(d) means for processing sensed information to create one or more data points;
(e) means for repeating the positioning, sensing, refractory period determination, and processing one or more times to create sufficient data points for a refractory period map; and
(f) means for transmitting said data points to a receiving means.
73. An apparatus for determining areas of ablation to treat arrhythmias in the heart of a patient, which comprises:
(a) means for positioning the distal tip of each of one or more catheters at a site within a chamber of the patient's heart;
(b) means for sensing location information at each site;
(c) means for sensing local information at each site;
(d) means for sensing or determining the refractory period at each site;
(e) means for processing sensed information to create one or more data points;
(f) means for repeating the positioning, sensing, and processing one or more times to create sufficient data points for an activation map and a refractory period map;
(g) means for calculating conduction velocity data points from the data received to create a conduction velocity map;
(h) means for multiplying the conduction velocity value of a data point by the corresponding refractory period value to calculate the local dimension value;
(i) means for repeating the calculation of the local dimension value one or more times to create sufficient data points for a dimension map; and
(j) means for analyzing the activation map and the dimension map to determine lines or points of ablation.
74. The apparatus of claim 73 also having means for determining a corresponding refractory period value on the refractory period map for a data point on the conduction velocity map.
75. The apparatus of claim 71, 73 or 72, wherein said means for sensing measures location information relative to a reference catheter within a patient's body.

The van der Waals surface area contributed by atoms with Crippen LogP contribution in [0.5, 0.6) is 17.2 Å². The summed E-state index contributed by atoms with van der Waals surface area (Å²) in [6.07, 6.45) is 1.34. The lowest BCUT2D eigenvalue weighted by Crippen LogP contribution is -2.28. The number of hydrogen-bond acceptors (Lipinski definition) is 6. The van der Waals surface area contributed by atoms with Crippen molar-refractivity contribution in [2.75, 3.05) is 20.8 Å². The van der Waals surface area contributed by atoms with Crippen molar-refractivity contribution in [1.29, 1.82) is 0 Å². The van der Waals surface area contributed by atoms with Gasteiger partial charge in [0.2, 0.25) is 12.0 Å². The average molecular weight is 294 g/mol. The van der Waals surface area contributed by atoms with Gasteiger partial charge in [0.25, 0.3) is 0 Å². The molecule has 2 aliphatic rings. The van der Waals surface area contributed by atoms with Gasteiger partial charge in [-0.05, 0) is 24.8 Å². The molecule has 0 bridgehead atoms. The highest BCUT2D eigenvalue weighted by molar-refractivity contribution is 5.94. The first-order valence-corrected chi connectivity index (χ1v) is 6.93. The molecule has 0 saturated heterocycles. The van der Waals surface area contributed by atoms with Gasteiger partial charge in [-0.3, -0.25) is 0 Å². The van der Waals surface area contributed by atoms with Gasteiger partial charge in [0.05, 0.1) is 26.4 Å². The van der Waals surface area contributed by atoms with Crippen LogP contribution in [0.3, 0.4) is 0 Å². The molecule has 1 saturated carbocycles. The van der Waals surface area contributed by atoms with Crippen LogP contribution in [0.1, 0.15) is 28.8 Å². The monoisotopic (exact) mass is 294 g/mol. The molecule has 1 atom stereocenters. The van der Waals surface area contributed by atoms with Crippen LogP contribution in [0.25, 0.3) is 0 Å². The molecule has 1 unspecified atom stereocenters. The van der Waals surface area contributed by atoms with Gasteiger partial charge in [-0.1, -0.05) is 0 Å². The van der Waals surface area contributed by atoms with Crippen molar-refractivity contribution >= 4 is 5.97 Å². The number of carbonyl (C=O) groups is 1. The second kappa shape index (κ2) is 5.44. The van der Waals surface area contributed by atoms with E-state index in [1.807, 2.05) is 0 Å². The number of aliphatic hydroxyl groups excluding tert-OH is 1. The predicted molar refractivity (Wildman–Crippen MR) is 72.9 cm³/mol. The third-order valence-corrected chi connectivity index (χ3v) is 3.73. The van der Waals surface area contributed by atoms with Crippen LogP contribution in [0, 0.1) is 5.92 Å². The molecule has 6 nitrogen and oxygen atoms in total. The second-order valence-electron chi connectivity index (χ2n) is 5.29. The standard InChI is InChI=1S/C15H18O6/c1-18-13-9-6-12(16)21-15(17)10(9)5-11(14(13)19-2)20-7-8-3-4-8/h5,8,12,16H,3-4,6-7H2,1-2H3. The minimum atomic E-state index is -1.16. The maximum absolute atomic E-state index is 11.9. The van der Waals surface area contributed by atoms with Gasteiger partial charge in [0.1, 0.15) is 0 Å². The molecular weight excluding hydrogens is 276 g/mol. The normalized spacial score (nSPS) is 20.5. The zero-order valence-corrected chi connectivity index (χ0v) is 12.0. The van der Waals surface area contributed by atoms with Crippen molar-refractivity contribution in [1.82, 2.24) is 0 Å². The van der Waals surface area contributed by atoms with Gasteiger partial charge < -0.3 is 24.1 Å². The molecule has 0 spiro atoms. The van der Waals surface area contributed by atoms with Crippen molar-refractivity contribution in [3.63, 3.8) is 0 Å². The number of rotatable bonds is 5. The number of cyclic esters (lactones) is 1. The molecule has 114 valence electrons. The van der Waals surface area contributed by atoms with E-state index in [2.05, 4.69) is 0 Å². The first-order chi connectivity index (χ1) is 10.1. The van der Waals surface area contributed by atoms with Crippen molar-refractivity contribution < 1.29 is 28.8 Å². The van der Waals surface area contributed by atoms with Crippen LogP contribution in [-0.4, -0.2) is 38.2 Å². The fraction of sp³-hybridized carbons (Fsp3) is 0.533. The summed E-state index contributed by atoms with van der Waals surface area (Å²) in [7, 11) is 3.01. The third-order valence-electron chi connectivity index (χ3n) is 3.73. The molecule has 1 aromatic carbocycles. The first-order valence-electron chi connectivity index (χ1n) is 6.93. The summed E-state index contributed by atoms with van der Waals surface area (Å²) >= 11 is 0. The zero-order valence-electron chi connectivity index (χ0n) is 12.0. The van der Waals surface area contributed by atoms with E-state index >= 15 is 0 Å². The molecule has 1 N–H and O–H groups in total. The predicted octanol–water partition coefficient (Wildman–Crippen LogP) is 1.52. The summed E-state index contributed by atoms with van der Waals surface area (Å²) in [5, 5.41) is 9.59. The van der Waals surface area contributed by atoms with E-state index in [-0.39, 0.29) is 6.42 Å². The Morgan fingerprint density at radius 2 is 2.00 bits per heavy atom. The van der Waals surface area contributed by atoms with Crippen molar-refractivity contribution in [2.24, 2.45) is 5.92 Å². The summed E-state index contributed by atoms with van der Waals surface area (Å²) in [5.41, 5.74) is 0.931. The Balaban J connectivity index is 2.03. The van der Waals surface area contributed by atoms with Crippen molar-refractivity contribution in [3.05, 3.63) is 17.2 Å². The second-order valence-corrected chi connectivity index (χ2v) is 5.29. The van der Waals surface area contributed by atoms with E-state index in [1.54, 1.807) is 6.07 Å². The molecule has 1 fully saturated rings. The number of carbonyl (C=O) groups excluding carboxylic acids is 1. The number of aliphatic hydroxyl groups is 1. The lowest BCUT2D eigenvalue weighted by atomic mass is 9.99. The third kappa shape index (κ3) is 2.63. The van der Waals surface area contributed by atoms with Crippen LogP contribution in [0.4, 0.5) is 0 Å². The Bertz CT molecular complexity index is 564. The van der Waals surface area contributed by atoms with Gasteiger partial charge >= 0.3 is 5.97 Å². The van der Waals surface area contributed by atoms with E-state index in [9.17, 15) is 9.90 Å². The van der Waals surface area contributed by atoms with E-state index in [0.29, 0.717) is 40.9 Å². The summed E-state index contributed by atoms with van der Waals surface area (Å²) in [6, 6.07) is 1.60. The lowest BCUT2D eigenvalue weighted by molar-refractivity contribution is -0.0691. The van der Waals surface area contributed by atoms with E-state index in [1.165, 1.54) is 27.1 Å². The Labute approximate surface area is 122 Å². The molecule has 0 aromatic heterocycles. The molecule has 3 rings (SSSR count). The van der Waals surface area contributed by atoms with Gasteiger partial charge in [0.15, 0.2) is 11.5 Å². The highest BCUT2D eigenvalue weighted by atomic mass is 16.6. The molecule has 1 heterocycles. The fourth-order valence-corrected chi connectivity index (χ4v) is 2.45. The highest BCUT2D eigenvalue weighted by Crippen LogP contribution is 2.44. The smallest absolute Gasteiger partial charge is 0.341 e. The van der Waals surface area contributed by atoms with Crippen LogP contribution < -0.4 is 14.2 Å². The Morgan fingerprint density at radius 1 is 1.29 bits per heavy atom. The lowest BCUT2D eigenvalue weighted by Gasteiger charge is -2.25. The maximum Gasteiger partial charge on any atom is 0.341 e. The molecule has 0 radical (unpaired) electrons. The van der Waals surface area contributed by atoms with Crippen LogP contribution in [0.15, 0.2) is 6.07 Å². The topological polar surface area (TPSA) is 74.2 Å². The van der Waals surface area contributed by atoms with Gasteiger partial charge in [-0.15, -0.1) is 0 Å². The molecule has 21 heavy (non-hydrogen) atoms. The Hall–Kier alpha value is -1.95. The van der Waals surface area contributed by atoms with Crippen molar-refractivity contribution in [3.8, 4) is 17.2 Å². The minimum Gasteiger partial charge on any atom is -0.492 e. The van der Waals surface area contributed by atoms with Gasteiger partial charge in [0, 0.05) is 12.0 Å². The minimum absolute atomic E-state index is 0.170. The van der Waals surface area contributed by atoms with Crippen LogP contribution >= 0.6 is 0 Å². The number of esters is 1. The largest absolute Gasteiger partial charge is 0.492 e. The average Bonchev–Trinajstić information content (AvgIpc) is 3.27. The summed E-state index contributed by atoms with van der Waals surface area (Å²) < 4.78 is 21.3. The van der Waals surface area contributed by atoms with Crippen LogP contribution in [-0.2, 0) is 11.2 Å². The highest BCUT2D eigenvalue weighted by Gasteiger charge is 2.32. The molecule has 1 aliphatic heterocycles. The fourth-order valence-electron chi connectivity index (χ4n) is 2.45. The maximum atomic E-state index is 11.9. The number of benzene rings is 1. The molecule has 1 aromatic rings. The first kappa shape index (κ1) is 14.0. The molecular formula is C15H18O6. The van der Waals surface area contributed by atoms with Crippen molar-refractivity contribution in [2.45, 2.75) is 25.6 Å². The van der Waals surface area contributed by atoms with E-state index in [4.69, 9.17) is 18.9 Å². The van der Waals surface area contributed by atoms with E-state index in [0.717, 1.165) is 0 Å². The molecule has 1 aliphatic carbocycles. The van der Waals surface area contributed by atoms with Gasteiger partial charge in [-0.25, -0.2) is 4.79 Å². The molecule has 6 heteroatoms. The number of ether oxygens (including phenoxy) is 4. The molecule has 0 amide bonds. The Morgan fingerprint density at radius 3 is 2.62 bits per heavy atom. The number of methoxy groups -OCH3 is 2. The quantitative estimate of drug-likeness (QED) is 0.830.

76. The apparatus of claim 71, 73 or 72, wherein said means for sensing measures location information relative to a reference catheter within the patient's body.
77. An apparatus for creating a dimension map of a patient's heart which comprises:
(a) means for deriving a conduction velocity map;
(b) means for creating a refractory period map;
(c) means for multiplying the conduction velocity value of a data point on the conduction velocity map by the corresponding refractory period value to calculate a local dimension value; and
(d) means for repeating said multiplication one or more times to create sufficient data points for a dimension map.
78. The apparatus of claim 77 also having means for transmitting the data points to a receiving means.
79. The apparatus of claim 77 also having means for determining a corresponding refractory period value for a data point on the conduction velocity map.
80. An apparatus for determining lines or points of ablation to treat arrhythmias with no discrete target in the heart of a patient, which comprises:
(a) means for creating an activation map, wherein a conduction velocity map is derived from the activation map, and refractory period map of at least a part of a chamber of a patient's heart;
(b) means for creating a dimension map of said chamber or a part thereof; and
(c) means for calculating lines or points of ablation according to the criteria that any path with a radius of curvature larger than a, a being the minimum radius of curvature naturally occurring in the human heart, closing a loop at a particular location in the heart must be of a length equal to or greater than the local dimension number, D, wherein D is the mathematical product of the refractory period at any site on the refractory period map and the local conduction velocity at a corresponding site on the conduction velocity map, to cause the development of a reentrant conduction path, and that the electrical continuity must be preserved.
81. The apparatus of claim 80 for determining lines or points of ablation to treat atrial arrhythmias with no discrete target in the heart of a patient, which comprises: